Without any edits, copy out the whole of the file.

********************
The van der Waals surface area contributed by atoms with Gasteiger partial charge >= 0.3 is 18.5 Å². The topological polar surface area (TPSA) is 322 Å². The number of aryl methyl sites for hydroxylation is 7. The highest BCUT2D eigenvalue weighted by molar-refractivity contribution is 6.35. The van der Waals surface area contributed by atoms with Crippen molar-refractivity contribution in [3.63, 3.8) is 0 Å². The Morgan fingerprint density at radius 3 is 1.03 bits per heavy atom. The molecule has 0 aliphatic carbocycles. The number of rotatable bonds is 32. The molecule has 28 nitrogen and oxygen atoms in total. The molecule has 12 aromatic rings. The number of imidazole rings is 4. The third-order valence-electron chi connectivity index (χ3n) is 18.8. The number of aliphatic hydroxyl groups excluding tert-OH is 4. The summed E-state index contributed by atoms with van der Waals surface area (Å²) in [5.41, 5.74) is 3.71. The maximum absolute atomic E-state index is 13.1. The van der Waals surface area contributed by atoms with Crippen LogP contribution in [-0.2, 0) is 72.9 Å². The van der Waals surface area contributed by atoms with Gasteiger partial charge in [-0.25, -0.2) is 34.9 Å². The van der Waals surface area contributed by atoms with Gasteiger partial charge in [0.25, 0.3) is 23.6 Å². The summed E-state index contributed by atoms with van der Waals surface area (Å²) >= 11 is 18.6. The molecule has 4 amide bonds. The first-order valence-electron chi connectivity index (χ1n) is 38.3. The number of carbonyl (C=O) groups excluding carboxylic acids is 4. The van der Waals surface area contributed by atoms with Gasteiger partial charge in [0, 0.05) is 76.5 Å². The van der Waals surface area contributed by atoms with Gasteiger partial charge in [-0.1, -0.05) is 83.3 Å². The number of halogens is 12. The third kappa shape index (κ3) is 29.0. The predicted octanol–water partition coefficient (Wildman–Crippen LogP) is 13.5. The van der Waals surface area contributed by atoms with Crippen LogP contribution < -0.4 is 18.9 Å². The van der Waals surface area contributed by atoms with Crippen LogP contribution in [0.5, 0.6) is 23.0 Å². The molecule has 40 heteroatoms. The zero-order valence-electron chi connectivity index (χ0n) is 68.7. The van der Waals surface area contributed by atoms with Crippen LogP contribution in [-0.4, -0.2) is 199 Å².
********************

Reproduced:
The van der Waals surface area contributed by atoms with Gasteiger partial charge >= 0.3 is 18.5 Å². The topological polar surface area (TPSA) is 322 Å². The number of aryl methyl sites for hydroxylation is 7. The highest BCUT2D eigenvalue weighted by molar-refractivity contribution is 6.35. The van der Waals surface area contributed by atoms with Crippen molar-refractivity contribution in [3.63, 3.8) is 0 Å². The Morgan fingerprint density at radius 3 is 1.03 bits per heavy atom. The molecule has 0 aliphatic carbocycles. The number of rotatable bonds is 32. The molecule has 28 nitrogen and oxygen atoms in total. The molecule has 12 aromatic rings. The number of imidazole rings is 4. The third-order valence-electron chi connectivity index (χ3n) is 18.8. The number of aliphatic hydroxyl groups excluding tert-OH is 4. The summed E-state index contributed by atoms with van der Waals surface area (Å²) in [5.41, 5.74) is 3.71. The maximum absolute atomic E-state index is 13.1. The van der Waals surface area contributed by atoms with Crippen LogP contribution in [-0.2, 0) is 72.9 Å². The van der Waals surface area contributed by atoms with Gasteiger partial charge in [-0.25, -0.2) is 34.9 Å². The van der Waals surface area contributed by atoms with Gasteiger partial charge in [0.25, 0.3) is 23.6 Å². The summed E-state index contributed by atoms with van der Waals surface area (Å²) >= 11 is 18.6. The molecule has 4 amide bonds. The first-order valence-electron chi connectivity index (χ1n) is 38.3. The number of carbonyl (C=O) groups excluding carboxylic acids is 4. The van der Waals surface area contributed by atoms with Gasteiger partial charge in [0, 0.05) is 76.5 Å². The van der Waals surface area contributed by atoms with Gasteiger partial charge in [-0.1, -0.05) is 83.3 Å². The number of halogens is 12. The third kappa shape index (κ3) is 29.0. The predicted octanol–water partition coefficient (Wildman–Crippen LogP) is 13.5. The van der Waals surface area contributed by atoms with Crippen LogP contribution < -0.4 is 18.9 Å². The van der Waals surface area contributed by atoms with Crippen LogP contribution in [0.5, 0.6) is 23.0 Å². The molecule has 40 heteroatoms. The zero-order valence-electron chi connectivity index (χ0n) is 68.7. The van der Waals surface area contributed by atoms with Crippen LogP contribution in [-0.4, -0.2) is 199 Å².